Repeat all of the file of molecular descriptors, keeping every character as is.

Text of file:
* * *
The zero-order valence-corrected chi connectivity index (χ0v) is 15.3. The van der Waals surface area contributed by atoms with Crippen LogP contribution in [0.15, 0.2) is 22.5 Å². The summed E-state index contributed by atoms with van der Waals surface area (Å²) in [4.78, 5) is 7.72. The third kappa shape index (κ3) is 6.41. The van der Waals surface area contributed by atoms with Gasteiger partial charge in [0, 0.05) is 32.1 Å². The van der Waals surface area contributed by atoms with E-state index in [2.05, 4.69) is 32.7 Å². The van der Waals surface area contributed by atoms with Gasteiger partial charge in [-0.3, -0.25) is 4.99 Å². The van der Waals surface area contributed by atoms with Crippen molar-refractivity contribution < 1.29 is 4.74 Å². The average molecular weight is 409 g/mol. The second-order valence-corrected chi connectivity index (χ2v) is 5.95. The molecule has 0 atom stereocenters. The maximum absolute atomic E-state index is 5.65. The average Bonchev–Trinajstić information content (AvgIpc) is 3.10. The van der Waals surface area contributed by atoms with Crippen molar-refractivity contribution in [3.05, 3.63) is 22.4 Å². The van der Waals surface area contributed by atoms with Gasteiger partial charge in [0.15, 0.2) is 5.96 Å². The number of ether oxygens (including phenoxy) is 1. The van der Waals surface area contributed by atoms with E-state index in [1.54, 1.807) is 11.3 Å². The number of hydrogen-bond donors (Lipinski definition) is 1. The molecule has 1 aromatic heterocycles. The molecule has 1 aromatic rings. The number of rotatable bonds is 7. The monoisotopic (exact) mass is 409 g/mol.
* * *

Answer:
The zero-order valence-corrected chi connectivity index (χ0v) is 15.3. The van der Waals surface area contributed by atoms with Crippen LogP contribution in [0.15, 0.2) is 22.5 Å². The summed E-state index contributed by atoms with van der Waals surface area (Å²) in [4.78, 5) is 7.72. The third kappa shape index (κ3) is 6.41. The van der Waals surface area contributed by atoms with Gasteiger partial charge in [0, 0.05) is 32.1 Å². The van der Waals surface area contributed by atoms with E-state index in [2.05, 4.69) is 32.7 Å². The van der Waals surface area contributed by atoms with Gasteiger partial charge in [-0.3, -0.25) is 4.99 Å². The van der Waals surface area contributed by atoms with Crippen molar-refractivity contribution < 1.29 is 4.74 Å². The average molecular weight is 409 g/mol. The second-order valence-corrected chi connectivity index (χ2v) is 5.95. The molecule has 0 atom stereocenters. The maximum absolute atomic E-state index is 5.65. The average Bonchev–Trinajstić information content (AvgIpc) is 3.10. The van der Waals surface area contributed by atoms with Crippen molar-refractivity contribution in [3.05, 3.63) is 22.4 Å². The van der Waals surface area contributed by atoms with Gasteiger partial charge in [0.15, 0.2) is 5.96 Å². The number of ether oxygens (including phenoxy) is 1. The van der Waals surface area contributed by atoms with E-state index in [1.54, 1.807) is 11.3 Å². The number of hydrogen-bond donors (Lipinski definition) is 1. The molecule has 1 aromatic heterocycles. The molecule has 1 aromatic rings. The number of rotatable bonds is 7. The monoisotopic (exact) mass is 409 g/mol.